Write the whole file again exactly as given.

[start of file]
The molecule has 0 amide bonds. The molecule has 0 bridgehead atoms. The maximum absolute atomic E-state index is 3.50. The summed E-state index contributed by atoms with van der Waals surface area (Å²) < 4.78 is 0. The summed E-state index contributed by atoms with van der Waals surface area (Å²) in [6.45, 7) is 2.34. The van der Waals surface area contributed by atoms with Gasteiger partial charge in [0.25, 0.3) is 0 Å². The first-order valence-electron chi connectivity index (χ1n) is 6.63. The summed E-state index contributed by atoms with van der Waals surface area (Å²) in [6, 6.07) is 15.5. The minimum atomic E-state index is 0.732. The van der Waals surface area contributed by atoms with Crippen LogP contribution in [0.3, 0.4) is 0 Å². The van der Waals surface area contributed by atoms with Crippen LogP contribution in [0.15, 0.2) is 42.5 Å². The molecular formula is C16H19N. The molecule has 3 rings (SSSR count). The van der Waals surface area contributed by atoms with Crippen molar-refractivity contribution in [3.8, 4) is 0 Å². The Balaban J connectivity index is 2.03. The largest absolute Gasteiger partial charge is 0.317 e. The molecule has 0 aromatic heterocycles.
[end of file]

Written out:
The molecule has 0 amide bonds. The molecule has 0 bridgehead atoms. The maximum absolute atomic E-state index is 3.50. The summed E-state index contributed by atoms with van der Waals surface area (Å²) < 4.78 is 0. The summed E-state index contributed by atoms with van der Waals surface area (Å²) in [6.45, 7) is 2.34. The van der Waals surface area contributed by atoms with Gasteiger partial charge in [0.25, 0.3) is 0 Å². The first-order valence-electron chi connectivity index (χ1n) is 6.63. The summed E-state index contributed by atoms with van der Waals surface area (Å²) in [6, 6.07) is 15.5. The minimum atomic E-state index is 0.732. The van der Waals surface area contributed by atoms with Crippen LogP contribution in [0.3, 0.4) is 0 Å². The van der Waals surface area contributed by atoms with Crippen LogP contribution in [0.15, 0.2) is 42.5 Å². The molecular formula is C16H19N. The molecule has 3 rings (SSSR count). The van der Waals surface area contributed by atoms with Crippen molar-refractivity contribution in [3.8, 4) is 0 Å². The Balaban J connectivity index is 2.03. The largest absolute Gasteiger partial charge is 0.317 e. The molecule has 0 aromatic heterocycles.